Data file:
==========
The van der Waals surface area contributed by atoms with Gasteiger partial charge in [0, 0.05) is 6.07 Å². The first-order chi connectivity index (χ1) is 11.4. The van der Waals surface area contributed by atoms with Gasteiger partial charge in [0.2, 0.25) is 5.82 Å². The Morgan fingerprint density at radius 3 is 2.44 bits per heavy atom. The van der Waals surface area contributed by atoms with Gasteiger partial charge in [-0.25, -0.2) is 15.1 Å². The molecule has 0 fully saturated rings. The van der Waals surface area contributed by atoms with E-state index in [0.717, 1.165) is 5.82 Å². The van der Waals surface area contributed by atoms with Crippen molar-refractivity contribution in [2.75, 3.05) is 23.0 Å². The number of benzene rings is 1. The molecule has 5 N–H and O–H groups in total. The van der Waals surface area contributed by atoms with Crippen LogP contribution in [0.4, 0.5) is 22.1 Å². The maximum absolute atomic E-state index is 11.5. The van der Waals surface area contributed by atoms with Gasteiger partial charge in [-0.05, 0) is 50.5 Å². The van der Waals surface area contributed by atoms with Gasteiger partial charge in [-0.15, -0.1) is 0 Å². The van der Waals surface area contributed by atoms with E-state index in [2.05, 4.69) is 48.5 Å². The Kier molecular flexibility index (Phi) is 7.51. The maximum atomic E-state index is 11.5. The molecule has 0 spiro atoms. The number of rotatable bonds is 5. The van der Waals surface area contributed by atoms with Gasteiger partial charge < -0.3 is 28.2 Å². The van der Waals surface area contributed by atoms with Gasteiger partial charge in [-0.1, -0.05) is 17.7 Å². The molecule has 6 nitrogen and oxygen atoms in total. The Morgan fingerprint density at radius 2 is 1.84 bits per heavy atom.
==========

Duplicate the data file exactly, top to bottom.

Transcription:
The van der Waals surface area contributed by atoms with Gasteiger partial charge in [0, 0.05) is 6.07 Å². The first-order chi connectivity index (χ1) is 11.4. The van der Waals surface area contributed by atoms with Gasteiger partial charge in [0.2, 0.25) is 5.82 Å². The Morgan fingerprint density at radius 3 is 2.44 bits per heavy atom. The van der Waals surface area contributed by atoms with Gasteiger partial charge in [-0.25, -0.2) is 15.1 Å². The molecule has 0 fully saturated rings. The van der Waals surface area contributed by atoms with E-state index in [0.717, 1.165) is 5.82 Å². The van der Waals surface area contributed by atoms with Crippen molar-refractivity contribution in [2.75, 3.05) is 23.0 Å². The number of benzene rings is 1. The molecule has 5 N–H and O–H groups in total. The van der Waals surface area contributed by atoms with Crippen LogP contribution in [0.4, 0.5) is 22.1 Å². The maximum absolute atomic E-state index is 11.5. The van der Waals surface area contributed by atoms with Gasteiger partial charge in [-0.05, 0) is 50.5 Å². The van der Waals surface area contributed by atoms with Gasteiger partial charge in [-0.15, -0.1) is 0 Å². The van der Waals surface area contributed by atoms with E-state index in [2.05, 4.69) is 48.5 Å². The Kier molecular flexibility index (Phi) is 7.51. The maximum atomic E-state index is 11.5. The molecule has 0 spiro atoms. The number of rotatable bonds is 5. The van der Waals surface area contributed by atoms with Gasteiger partial charge < -0.3 is 28.2 Å². The van der Waals surface area contributed by atoms with Gasteiger partial charge in [-0.1, -0.05) is 17.7 Å². The molecule has 6 nitrogen and oxygen atoms in total. The Morgan fingerprint density at radius 2 is 1.84 bits per heavy atom.